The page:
HOPE, Maine — An official with a national organization that considers it abusive to use any animals in circus acts also wonders about the wisdom of trying to treat an arthritic elephant in Maine.
“Bears, elephants, tigers and other animals do not voluntarily ride bicycles, stand on their heads, balance on balls, or jump through rings of fire,” states a website for People for the Ethical Treatment of Animals.
These animals are forced to perform tricks by trainers who use whips, electric prods, bull hooks and other tools, according to PETA.
Among the worst offending circuses according to the animal rights organization are Ringling Bros. and Carson and Barnes Circus.
Carson and Barnes has agreed to send its 42-year-old elephant, Rosie, to live with Hope, Maine, veterinarian Jim Laurita, who wants to help develop new methods to treat elephant arthritis.
Many of the violations against the circus are for poor foot care or elephants getting loose in the community, but more egregious allegations include shocking the animals with electric prods, according to PETA, which has compiled a 29-year record of all allegations against the Oklahoma circus.
“Carson and Barnes’ Tim Frisco was caught on video [in 1999] viciously attacking elephants with bull hooks and shocking them with electric prods. We have the footage on our website and he encourages other trainers to sink bull hooks into their flesh. They had to pay a fine for violating the Animal Welfare Act,” said PETA director of captive animal law enforcement Delcianna Winders. “Sadly this is standard circus practice, the training documented at Carson and Barnes.”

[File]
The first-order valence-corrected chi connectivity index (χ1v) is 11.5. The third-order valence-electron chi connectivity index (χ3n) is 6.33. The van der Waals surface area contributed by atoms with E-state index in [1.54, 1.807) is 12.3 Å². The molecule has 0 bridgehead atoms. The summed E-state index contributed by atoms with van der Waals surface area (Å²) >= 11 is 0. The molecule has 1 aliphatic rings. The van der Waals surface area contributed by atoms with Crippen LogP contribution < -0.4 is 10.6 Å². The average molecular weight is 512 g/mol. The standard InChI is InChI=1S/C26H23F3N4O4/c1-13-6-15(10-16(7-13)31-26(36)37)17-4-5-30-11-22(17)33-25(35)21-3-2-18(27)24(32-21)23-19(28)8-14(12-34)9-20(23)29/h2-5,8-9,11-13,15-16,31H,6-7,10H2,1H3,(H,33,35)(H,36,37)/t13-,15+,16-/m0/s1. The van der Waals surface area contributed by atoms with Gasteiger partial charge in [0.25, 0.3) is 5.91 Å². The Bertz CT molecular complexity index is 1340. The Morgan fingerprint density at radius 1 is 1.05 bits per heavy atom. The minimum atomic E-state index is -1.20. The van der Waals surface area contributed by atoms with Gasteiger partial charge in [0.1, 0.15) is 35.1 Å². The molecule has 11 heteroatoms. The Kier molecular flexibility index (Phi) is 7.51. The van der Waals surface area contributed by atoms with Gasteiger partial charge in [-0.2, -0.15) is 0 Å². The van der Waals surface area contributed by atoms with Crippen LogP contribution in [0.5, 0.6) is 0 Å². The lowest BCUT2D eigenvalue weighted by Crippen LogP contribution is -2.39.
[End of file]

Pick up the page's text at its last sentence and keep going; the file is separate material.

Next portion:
The most recent violation against elephants by Carson and Barnes involved allowing several animals to stand out in cold rain in May last year. According to a USDA report, three elephants were kept outside in 50-degree rainy weather “with no protection,” which “provides a source of discomfort for the animals. The next day, the inspector found the three elephants in a 30-foot-by-30-foot pen, again without a shed or barn to run into. The elephants were held in with a fence made of two wires, which were not electrified and therefore were not sufficient to keep the animals in or people out, the USDA report states.
None of the violations were against Rosie the arthritic elephant.
The last USDA inspection was in January this year and no violations were found.
“The poor elephants in this country are in the middle of politics between PETA and the zoos and circuses. We want to stay right out of that,” Laurita said Friday. “We want to improve the situation of this one elephant.”
But Winders is worried about how Rosie will deal with Maine winters.
“We don’t know a lot about the planned facility, but we do have some concerns with the weather in Maine. It’s unsuitable for elephants,” Winders said. “Elephants in the wild walk 30 miles a day.”
Laurita plans to abide by the Association of Zoos and Aquariums’ recommendation that elephants in cold-weather climates have access to a heated shelter.
“[Elephants] are more flexible than most people think and can acclimatize to cold temperatures,” the association states on its website.
Laurita plans to build a 60-by-52 foot heated barn and a 1-acre paddock for the animal on a 3-acre piece of land in Hope where he will help treat Rosie’s arthritis.
Laurita expects to keep Rosie in Maine for the rest of her life, which he expects will be at least 20 years. He has no immediate plans to bring any other elephants to Maine.